1

I use the following escaping in JavaScript for each object key:

key.replace(/\\/g, '\\\\').replace(/^\$/, '\\$').replace(/\./g, '\\_')

What I like about it is that it replaces only $ at the beginning, and it does not use unicode characters which can be tricky to use in the console. _ is to me much more readable than an unicode character. It also does not replace one set of special characters ($, .) with another (unicode). But properly escapes with traditional \.

1
  • 3
    And if someone uses a _ in any of their keys, you'll get bugs.
    – B T
    Oct 28, 2016 at 1:37
1

Not perfect, but will work in most situations: replace the prohibited characters by something else. Since it's in keys, these new chars should be fairly rare.

/** This will replace \ with ⍀, ^$ with '₴' and dots with ⋅  to make the object compatible for mongoDB insert. 
Caveats:
    1. If you have any of ⍀, ₴ or ⋅ in your original documents, they will be converted to \$.upon decoding. 
    2. Recursive structures are always an issue. A cheap way to prevent a stack overflow is by limiting the number of levels. The default max level is 10.
 */
encodeMongoObj = function(o, level = 10) {
    var build = {}, key, newKey, value
    //if (typeof level === "undefined") level = 20     // default level if not provided
    for (key in o) {
        value = o[key]
        if (typeof value === "object") value = (level > 0) ? encodeMongoObj(value, level - 1) : null     // If this is an object, recurse if we can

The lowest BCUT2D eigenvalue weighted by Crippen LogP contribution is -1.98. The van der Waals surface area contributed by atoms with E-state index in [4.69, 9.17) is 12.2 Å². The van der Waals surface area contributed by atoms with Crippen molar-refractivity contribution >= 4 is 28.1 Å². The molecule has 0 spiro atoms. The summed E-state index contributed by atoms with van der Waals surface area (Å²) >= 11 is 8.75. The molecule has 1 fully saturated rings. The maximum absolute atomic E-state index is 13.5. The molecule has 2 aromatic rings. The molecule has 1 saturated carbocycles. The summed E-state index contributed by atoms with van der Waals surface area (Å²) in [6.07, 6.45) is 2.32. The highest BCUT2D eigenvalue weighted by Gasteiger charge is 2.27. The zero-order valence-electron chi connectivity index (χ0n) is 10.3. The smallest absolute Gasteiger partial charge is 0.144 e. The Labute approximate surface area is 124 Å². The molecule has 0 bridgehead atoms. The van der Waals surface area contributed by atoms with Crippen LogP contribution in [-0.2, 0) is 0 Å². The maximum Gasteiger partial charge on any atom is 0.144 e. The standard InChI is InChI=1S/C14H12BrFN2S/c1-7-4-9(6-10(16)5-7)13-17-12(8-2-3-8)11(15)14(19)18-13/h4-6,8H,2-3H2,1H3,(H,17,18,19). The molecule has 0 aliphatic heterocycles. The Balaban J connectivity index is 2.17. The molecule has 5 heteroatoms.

newKey = key.replace(/\\/g, '⍀').replace(/^\$/, '₴').replace(/\./g, '⋅')    // replace special chars prohibited in mongo keys
        build[newKey] = value
    }
    return build
}

/** This will decode an object encoded with the above function. We assume the structure is not recursive since it should come from Mongodb */
decodeMongoObj = function(o) {
    var build = {}, key, newKey, value
    for (key in o) {
        value = o[key]
        if (typeof value === "object") value = decodeMongoObj(value)     // If this is an object, recurse
        newKey = key.replace(/⍀/g, '\\').replace(/^₴/, '$').replace(/⋅/g, '.')    // replace special chars prohibited in mongo keys
        build[newKey] = value
    }
    return build
}

Here is a test:

var nastyObj = {
    "sub.obj" : {"$dollar\\backslash": "$\\.end$"}
}
nastyObj["$you.must.be.kidding"] = nastyObj     // make it recursive

var encoded = encodeMongoObj(nastyObj, 1)
console.log(encoded)
console.log( decodeMongoObj( encoded) )

and the results - note that the values are not modified:

{
  sub⋅obj: {
    ₴dollar⍀backslash: "$\\.end$"
  },
  ₴you⋅must⋅be⋅kidding: {
    sub⋅obj: null,
    ₴you⋅must⋅be⋅kidding: null
  }
}
[12:02:47.691] {
  "sub.obj": {
    $dollar\\backslash: "$\\.end$"